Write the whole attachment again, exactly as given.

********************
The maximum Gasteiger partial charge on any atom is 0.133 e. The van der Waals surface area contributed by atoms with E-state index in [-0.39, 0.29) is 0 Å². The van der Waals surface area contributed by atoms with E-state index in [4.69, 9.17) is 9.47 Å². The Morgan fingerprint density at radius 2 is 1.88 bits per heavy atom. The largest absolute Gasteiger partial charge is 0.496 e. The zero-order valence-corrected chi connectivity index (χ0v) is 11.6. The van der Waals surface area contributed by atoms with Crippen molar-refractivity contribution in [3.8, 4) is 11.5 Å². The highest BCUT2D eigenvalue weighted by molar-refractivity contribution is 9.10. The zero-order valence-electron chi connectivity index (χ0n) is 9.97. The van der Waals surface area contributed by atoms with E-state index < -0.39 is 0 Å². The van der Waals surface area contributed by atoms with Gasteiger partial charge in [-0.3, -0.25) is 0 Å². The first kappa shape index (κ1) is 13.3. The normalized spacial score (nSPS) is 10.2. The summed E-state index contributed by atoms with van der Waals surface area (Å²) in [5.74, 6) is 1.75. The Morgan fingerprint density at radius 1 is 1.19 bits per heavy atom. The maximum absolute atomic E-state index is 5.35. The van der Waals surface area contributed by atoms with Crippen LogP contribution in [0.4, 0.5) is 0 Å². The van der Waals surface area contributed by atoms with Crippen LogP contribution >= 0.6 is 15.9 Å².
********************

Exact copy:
The maximum Gasteiger partial charge on any atom is 0.133 e. The van der Waals surface area contributed by atoms with E-state index in [-0.39, 0.29) is 0 Å². The van der Waals surface area contributed by atoms with E-state index in [4.69, 9.17) is 9.47 Å². The Morgan fingerprint density at radius 2 is 1.88 bits per heavy atom. The largest absolute Gasteiger partial charge is 0.496 e. The zero-order valence-corrected chi connectivity index (χ0v) is 11.6. The van der Waals surface area contributed by atoms with Crippen molar-refractivity contribution in [3.8, 4) is 11.5 Å². The highest BCUT2D eigenvalue weighted by molar-refractivity contribution is 9.10. The zero-order valence-electron chi connectivity index (χ0n) is 9.97. The van der Waals surface area contributed by atoms with E-state index < -0.39 is 0 Å². The van der Waals surface area contributed by atoms with Gasteiger partial charge in [-0.3, -0.25) is 0 Å². The first kappa shape index (κ1) is 13.3. The normalized spacial score (nSPS) is 10.2. The summed E-state index contributed by atoms with van der Waals surface area (Å²) in [5.74, 6) is 1.75. The Morgan fingerprint density at radius 1 is 1.19 bits per heavy atom. The maximum absolute atomic E-state index is 5.35. The van der Waals surface area contributed by atoms with Crippen LogP contribution in [0.4, 0.5) is 0 Å². The van der Waals surface area contributed by atoms with Crippen LogP contribution >= 0.6 is 15.9 Å².